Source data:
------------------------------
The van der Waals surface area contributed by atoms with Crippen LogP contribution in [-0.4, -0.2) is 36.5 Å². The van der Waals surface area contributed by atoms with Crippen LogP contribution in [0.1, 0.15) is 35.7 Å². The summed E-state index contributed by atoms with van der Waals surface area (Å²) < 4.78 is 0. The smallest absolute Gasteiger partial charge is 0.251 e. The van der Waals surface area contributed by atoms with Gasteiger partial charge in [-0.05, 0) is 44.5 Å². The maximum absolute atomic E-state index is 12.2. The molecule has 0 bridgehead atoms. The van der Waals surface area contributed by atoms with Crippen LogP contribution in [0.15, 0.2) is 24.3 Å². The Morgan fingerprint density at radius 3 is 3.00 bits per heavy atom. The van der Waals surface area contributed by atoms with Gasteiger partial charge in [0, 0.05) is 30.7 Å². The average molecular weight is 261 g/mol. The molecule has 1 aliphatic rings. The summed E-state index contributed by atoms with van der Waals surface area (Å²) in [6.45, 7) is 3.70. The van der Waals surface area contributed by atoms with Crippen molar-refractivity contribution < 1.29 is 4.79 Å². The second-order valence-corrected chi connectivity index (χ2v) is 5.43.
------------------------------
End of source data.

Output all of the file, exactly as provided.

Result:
The van der Waals surface area contributed by atoms with Crippen LogP contribution in [-0.4, -0.2) is 36.5 Å². The van der Waals surface area contributed by atoms with Crippen LogP contribution in [0.1, 0.15) is 35.7 Å². The summed E-state index contributed by atoms with van der Waals surface area (Å²) < 4.78 is 0. The smallest absolute Gasteiger partial charge is 0.251 e. The van der Waals surface area contributed by atoms with Gasteiger partial charge in [-0.05, 0) is 44.5 Å². The maximum absolute atomic E-state index is 12.2. The molecule has 0 bridgehead atoms. The van der Waals surface area contributed by atoms with Crippen LogP contribution in [0.15, 0.2) is 24.3 Å². The Morgan fingerprint density at radius 3 is 3.00 bits per heavy atom. The van der Waals surface area contributed by atoms with Gasteiger partial charge in [0, 0.05) is 30.7 Å². The average molecular weight is 261 g/mol. The molecule has 1 aliphatic rings. The summed E-state index contributed by atoms with van der Waals surface area (Å²) in [6.45, 7) is 3.70. The van der Waals surface area contributed by atoms with Crippen molar-refractivity contribution < 1.29 is 4.79 Å². The second-order valence-corrected chi connectivity index (χ2v) is 5.43.